The subcontractors are: ABC Cutting Contractors Inc. for concrete and asphalt sawcutting; Bunn Enterprises Inc. for underdrain; C-Tech Corporation for guardrail, cable barrier and steel bridge rails; Earth Images Inc. for erosion control, seeding and sodding; Gridlock Traffic Systems for construction signs, pavement markings and traffic control items; Harmon Steel Inc. for the installation of reinforcing steel and steel bridge beams; Hoosier Company Inc. for sheet signs, lighting and traffic signals; Hydro-Technologies USA LLC for bridge and hydro demolition; Insituform Technologies USA LLC for cured-in-place pipe liner; K & S Markers Inc. for removal and installation of snowplowable raised pavement markers; Mt. Carmel Stabalization Group Inc. for subgrade treatment; N.I. Spanos Painting for surface seal, paint steel bridge beams and paint sound barrier posts; Rivertown Construction LLC for concrete bridge rails, Specialties Company LLC for asphalt milling and scarification; and Turn-Key Tunneling Inc. for trenchless pipe installation, and slip line pipe.
Milestone submitted its bid for the contract in September 2015 and received the contract in January, giving Nagle and his staff three months to prepare the initial plan of attack. Fortunately there are no major utility issues to deal with and the contractor is responsible for any utility work that will occur.
“All the underground utilities are deep and the overhead lines are all out of the way,” said Nagle. “We have to put in some new service points for some lighting — that's the extent of our utility work. This is really helping us meet our schedule.”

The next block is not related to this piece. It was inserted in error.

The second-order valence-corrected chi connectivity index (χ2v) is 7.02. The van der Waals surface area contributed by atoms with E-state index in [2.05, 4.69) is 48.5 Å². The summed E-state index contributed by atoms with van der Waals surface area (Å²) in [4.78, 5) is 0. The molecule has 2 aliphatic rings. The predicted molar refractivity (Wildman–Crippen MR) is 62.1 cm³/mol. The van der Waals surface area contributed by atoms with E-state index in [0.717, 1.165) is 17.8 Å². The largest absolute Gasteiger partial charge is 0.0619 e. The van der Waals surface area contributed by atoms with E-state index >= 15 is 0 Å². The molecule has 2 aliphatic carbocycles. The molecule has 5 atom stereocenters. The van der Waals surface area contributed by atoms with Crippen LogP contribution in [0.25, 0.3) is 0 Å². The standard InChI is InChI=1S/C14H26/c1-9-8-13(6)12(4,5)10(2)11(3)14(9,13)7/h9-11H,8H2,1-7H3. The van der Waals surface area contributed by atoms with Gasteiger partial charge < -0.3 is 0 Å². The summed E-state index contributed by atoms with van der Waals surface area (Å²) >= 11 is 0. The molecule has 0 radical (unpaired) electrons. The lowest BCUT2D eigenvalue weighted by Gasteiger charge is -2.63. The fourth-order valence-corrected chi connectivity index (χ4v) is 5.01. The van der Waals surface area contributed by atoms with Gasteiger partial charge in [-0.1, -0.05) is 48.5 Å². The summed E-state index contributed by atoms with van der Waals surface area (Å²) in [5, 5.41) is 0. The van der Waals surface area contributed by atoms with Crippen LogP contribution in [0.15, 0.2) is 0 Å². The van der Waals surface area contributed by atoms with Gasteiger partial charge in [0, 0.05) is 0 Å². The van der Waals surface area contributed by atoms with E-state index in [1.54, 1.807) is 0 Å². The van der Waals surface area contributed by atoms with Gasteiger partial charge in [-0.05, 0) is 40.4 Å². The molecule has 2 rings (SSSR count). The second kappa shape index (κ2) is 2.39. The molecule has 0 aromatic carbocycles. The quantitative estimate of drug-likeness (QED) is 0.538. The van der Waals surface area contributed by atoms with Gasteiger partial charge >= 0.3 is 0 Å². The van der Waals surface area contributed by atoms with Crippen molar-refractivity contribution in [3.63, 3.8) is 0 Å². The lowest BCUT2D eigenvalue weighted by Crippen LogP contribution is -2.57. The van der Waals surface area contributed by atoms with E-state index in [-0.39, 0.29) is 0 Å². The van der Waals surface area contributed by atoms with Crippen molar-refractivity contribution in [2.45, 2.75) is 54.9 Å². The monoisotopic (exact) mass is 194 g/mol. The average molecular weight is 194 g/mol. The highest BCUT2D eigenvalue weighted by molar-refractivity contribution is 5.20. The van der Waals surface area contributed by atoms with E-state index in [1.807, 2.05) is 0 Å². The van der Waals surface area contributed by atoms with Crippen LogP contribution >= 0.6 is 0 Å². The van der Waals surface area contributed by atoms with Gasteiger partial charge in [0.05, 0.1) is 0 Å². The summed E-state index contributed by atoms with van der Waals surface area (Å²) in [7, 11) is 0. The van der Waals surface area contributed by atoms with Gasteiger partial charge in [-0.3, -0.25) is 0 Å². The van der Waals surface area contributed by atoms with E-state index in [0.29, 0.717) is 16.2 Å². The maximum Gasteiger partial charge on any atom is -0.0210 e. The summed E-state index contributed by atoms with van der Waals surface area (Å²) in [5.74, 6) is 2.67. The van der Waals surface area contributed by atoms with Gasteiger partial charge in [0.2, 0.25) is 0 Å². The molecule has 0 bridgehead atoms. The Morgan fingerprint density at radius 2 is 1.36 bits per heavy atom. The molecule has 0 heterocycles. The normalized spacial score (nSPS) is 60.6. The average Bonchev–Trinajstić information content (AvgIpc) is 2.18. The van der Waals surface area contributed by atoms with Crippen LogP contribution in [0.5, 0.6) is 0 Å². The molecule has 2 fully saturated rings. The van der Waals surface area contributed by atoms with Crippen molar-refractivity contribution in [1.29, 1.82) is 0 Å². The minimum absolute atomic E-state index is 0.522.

The majority of Milestone's equipment is Cat. This includes Cat 325CL, 330CL, 336EL, 328DCR and 349F excavators and Komatsu PC308 and PC138 excavators; a Cat 140H grader; a Cat 938M IT loader; Cat CB 54XW, CB24, CS433C and CP56 padfoot rollers; Cat D6NXL and D6N dozers; a Cat 420E IT backhoe; Cat AP655F and Cat 1000D asphalt pavers; a Roadtec SB-2500 shuttle buggy; a Link-Belt 218HSL crane; and a Broce broom. Milestone purchases its Cat equipment from MacAllister Equipment, and for this project, has rented two Cat CP54B padfoot smart rollers and a JLG 66-ft. manlift from MacAllister.
The general contractor's main shop/yard is on the other side of Indianapolis and during the day mechanics are sent as needed, but at night, a mechanic is on site to deal with any issues that might arise as the shop is closed.
“We haven't had a lot of issues with equipment,” said Nagle. “We've been pretty lucky in that department. Most of the repairs can be done in an hour or two.”
Nagle, who has been with Milestone for 10 years, said that the major lessons being taken to heart are how to manage a project over a large area.
“We've put a lot of people on the job,” he said. “Access is always an issue and you're always learning different ways to get in and out. We're working in the middle of the interstate, and with traffic on both sides of us, just getting equipment, trucks, and people in safely is a constant challenge. We have state police presence and they're pulling drivers over all the time for speeding.”
Nagle is impressed with the original road work.
“The original concrete pavement is still holding up when we get down to it,” he said. “It's in good shape as you can expect for it being over 40 years old and it has been overlayed with asphalt several times and patched. We've had a couple of potholes here and there that we had to fix, but that's it.”